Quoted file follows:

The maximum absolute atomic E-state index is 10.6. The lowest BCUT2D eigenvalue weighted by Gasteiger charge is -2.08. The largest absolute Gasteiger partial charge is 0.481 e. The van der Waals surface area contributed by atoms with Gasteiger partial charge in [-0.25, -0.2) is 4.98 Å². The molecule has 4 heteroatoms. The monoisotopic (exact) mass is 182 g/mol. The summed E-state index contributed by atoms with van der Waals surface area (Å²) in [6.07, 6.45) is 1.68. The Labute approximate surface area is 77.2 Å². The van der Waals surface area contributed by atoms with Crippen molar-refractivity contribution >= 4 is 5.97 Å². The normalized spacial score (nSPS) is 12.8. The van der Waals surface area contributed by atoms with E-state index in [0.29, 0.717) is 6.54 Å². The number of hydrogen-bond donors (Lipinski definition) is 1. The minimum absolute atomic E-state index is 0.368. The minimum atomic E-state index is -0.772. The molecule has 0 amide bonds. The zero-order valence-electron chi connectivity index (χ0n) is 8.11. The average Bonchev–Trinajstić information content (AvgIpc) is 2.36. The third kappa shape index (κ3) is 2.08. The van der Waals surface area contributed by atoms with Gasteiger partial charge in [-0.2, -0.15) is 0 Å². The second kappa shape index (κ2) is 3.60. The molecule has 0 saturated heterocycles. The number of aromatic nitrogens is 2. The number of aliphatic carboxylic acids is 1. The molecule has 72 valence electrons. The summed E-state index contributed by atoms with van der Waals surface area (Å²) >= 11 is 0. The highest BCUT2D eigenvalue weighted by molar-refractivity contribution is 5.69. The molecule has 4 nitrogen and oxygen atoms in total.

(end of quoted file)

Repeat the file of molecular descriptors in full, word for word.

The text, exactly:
The maximum absolute atomic E-state index is 10.6. The lowest BCUT2D eigenvalue weighted by Gasteiger charge is -2.08. The largest absolute Gasteiger partial charge is 0.481 e. The van der Waals surface area contributed by atoms with Gasteiger partial charge in [-0.25, -0.2) is 4.98 Å². The molecule has 4 heteroatoms. The monoisotopic (exact) mass is 182 g/mol. The summed E-state index contributed by atoms with van der Waals surface area (Å²) in [6.07, 6.45) is 1.68. The Labute approximate surface area is 77.2 Å². The van der Waals surface area contributed by atoms with Crippen molar-refractivity contribution >= 4 is 5.97 Å². The normalized spacial score (nSPS) is 12.8. The van der Waals surface area contributed by atoms with E-state index in [0.29, 0.717) is 6.54 Å². The number of hydrogen-bond donors (Lipinski definition) is 1. The minimum absolute atomic E-state index is 0.368. The minimum atomic E-state index is -0.772. The molecule has 0 amide bonds. The zero-order valence-electron chi connectivity index (χ0n) is 8.11. The average Bonchev–Trinajstić information content (AvgIpc) is 2.36. The third kappa shape index (κ3) is 2.08. The van der Waals surface area contributed by atoms with Gasteiger partial charge in [-0.2, -0.15) is 0 Å². The second kappa shape index (κ2) is 3.60. The molecule has 0 saturated heterocycles. The number of aromatic nitrogens is 2. The number of aliphatic carboxylic acids is 1. The molecule has 72 valence electrons. The summed E-state index contributed by atoms with van der Waals surface area (Å²) >= 11 is 0. The highest BCUT2D eigenvalue weighted by molar-refractivity contribution is 5.69. The molecule has 4 nitrogen and oxygen atoms in total.